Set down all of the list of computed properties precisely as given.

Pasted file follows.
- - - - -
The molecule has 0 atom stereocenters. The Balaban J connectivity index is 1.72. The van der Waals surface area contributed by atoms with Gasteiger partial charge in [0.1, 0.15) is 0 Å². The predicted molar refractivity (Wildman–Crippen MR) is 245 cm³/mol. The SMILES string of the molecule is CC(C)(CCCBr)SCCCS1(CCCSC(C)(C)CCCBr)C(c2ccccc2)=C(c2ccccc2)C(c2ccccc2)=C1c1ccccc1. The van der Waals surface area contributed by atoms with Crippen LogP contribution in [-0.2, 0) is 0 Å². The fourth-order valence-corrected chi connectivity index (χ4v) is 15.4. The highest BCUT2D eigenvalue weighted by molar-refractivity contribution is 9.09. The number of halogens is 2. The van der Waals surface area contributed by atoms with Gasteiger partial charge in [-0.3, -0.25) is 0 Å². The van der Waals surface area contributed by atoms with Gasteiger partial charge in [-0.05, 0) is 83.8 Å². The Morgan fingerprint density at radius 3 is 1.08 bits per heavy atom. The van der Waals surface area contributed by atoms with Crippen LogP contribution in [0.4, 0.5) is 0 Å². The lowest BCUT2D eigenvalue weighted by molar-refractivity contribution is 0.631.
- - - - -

The molecule has 0 atom stereocenters. The Balaban J connectivity index is 1.72. The van der Waals surface area contributed by atoms with Gasteiger partial charge in [0.1, 0.15) is 0 Å². The predicted molar refractivity (Wildman–Crippen MR) is 245 cm³/mol. The SMILES string of the molecule is CC(C)(CCCBr)SCCCS1(CCCSC(C)(C)CCCBr)C(c2ccccc2)=C(c2ccccc2)C(c2ccccc2)=C1c1ccccc1. The van der Waals surface area contributed by atoms with Crippen LogP contribution in [-0.2, 0) is 0 Å². The fourth-order valence-corrected chi connectivity index (χ4v) is 15.4. The highest BCUT2D eigenvalue weighted by molar-refractivity contribution is 9.09. The number of halogens is 2. The van der Waals surface area contributed by atoms with Gasteiger partial charge in [-0.3, -0.25) is 0 Å². The van der Waals surface area contributed by atoms with Gasteiger partial charge in [-0.05, 0) is 83.8 Å². The Morgan fingerprint density at radius 3 is 1.08 bits per heavy atom. The van der Waals surface area contributed by atoms with Crippen LogP contribution in [0.4, 0.5) is 0 Å². The lowest BCUT2D eigenvalue weighted by molar-refractivity contribution is 0.631.